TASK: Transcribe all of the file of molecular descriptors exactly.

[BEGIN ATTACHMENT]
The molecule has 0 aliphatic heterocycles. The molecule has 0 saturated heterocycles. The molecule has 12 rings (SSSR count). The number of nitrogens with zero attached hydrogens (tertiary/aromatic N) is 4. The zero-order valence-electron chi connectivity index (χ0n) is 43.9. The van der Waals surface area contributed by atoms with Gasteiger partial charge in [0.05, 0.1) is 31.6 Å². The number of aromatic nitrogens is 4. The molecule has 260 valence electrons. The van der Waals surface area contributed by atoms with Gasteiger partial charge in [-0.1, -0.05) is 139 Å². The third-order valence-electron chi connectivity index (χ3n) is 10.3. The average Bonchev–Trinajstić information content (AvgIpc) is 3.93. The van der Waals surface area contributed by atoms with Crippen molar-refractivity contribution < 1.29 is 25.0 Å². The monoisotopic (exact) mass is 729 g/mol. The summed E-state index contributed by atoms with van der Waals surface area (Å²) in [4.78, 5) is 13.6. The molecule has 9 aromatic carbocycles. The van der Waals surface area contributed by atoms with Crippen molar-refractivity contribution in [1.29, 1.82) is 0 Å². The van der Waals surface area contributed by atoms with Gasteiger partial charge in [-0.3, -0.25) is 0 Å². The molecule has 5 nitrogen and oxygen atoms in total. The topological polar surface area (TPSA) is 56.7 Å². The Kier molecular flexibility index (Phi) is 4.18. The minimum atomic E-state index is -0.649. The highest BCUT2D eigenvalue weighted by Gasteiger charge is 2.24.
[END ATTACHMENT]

The molecule has 0 aliphatic heterocycles. The molecule has 0 saturated heterocycles. The molecule has 12 rings (SSSR count). The number of nitrogens with zero attached hydrogens (tertiary/aromatic N) is 4. The zero-order valence-electron chi connectivity index (χ0n) is 43.9. The van der Waals surface area contributed by atoms with Gasteiger partial charge in [0.05, 0.1) is 31.6 Å². The number of aromatic nitrogens is 4. The molecule has 260 valence electrons. The van der Waals surface area contributed by atoms with Gasteiger partial charge in [-0.1, -0.05) is 139 Å². The third-order valence-electron chi connectivity index (χ3n) is 10.3. The average Bonchev–Trinajstić information content (AvgIpc) is 3.93. The van der Waals surface area contributed by atoms with Crippen molar-refractivity contribution < 1.29 is 25.0 Å². The monoisotopic (exact) mass is 729 g/mol. The summed E-state index contributed by atoms with van der Waals surface area (Å²) in [4.78, 5) is 13.6. The molecule has 9 aromatic carbocycles. The van der Waals surface area contributed by atoms with Crippen molar-refractivity contribution in [1.29, 1.82) is 0 Å². The van der Waals surface area contributed by atoms with Gasteiger partial charge in [-0.3, -0.25) is 0 Å². The molecule has 5 nitrogen and oxygen atoms in total. The topological polar surface area (TPSA) is 56.7 Å². The Kier molecular flexibility index (Phi) is 4.18. The minimum atomic E-state index is -0.649. The highest BCUT2D eigenvalue weighted by Gasteiger charge is 2.24.